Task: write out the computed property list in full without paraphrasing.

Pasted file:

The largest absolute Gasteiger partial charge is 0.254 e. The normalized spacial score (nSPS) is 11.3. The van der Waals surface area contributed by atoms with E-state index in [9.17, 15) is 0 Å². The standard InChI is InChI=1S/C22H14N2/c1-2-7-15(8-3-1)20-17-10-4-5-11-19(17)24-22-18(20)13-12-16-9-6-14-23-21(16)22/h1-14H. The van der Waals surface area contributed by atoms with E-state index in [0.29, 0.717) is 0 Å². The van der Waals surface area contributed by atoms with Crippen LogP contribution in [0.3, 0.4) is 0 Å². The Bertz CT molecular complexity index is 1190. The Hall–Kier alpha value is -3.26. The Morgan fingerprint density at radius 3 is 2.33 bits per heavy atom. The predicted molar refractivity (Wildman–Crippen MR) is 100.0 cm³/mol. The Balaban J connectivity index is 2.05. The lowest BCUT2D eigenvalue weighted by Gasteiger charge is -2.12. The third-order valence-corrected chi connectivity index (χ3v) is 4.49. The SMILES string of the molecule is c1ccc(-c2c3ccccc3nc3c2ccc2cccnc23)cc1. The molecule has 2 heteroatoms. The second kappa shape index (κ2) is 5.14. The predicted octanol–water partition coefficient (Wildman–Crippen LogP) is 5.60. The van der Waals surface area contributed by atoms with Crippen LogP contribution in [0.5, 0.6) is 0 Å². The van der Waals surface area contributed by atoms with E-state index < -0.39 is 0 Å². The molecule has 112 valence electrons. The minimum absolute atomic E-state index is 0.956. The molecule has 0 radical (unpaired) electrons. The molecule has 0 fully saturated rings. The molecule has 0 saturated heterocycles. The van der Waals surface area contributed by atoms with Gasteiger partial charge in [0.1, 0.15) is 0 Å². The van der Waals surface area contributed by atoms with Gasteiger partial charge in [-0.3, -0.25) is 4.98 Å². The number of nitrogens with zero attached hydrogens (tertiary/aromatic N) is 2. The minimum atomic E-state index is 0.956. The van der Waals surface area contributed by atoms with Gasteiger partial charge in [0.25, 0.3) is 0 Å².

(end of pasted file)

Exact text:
The largest absolute Gasteiger partial charge is 0.254 e. The normalized spacial score (nSPS) is 11.3. The van der Waals surface area contributed by atoms with E-state index in [9.17, 15) is 0 Å². The standard InChI is InChI=1S/C22H14N2/c1-2-7-15(8-3-1)20-17-10-4-5-11-19(17)24-22-18(20)13-12-16-9-6-14-23-21(16)22/h1-14H. The van der Waals surface area contributed by atoms with E-state index in [0.29, 0.717) is 0 Å². The van der Waals surface area contributed by atoms with Crippen LogP contribution in [0.3, 0.4) is 0 Å². The Bertz CT molecular complexity index is 1190. The Hall–Kier alpha value is -3.26. The Morgan fingerprint density at radius 3 is 2.33 bits per heavy atom. The predicted molar refractivity (Wildman–Crippen MR) is 100.0 cm³/mol. The Balaban J connectivity index is 2.05. The lowest BCUT2D eigenvalue weighted by Gasteiger charge is -2.12. The third-order valence-corrected chi connectivity index (χ3v) is 4.49. The SMILES string of the molecule is c1ccc(-c2c3ccccc3nc3c2ccc2cccnc23)cc1. The molecule has 2 heteroatoms. The second kappa shape index (κ2) is 5.14. The predicted octanol–water partition coefficient (Wildman–Crippen LogP) is 5.60. The van der Waals surface area contributed by atoms with Crippen LogP contribution in [0.5, 0.6) is 0 Å². The van der Waals surface area contributed by atoms with E-state index < -0.39 is 0 Å². The molecule has 112 valence electrons. The minimum absolute atomic E-state index is 0.956. The molecule has 0 radical (unpaired) electrons. The molecule has 0 fully saturated rings. The molecule has 0 saturated heterocycles. The van der Waals surface area contributed by atoms with Gasteiger partial charge in [0.1, 0.15) is 0 Å². The van der Waals surface area contributed by atoms with Gasteiger partial charge in [-0.3, -0.25) is 4.98 Å². The number of nitrogens with zero attached hydrogens (tertiary/aromatic N) is 2. The minimum atomic E-state index is 0.956. The van der Waals surface area contributed by atoms with Gasteiger partial charge in [0.25, 0.3) is 0 Å².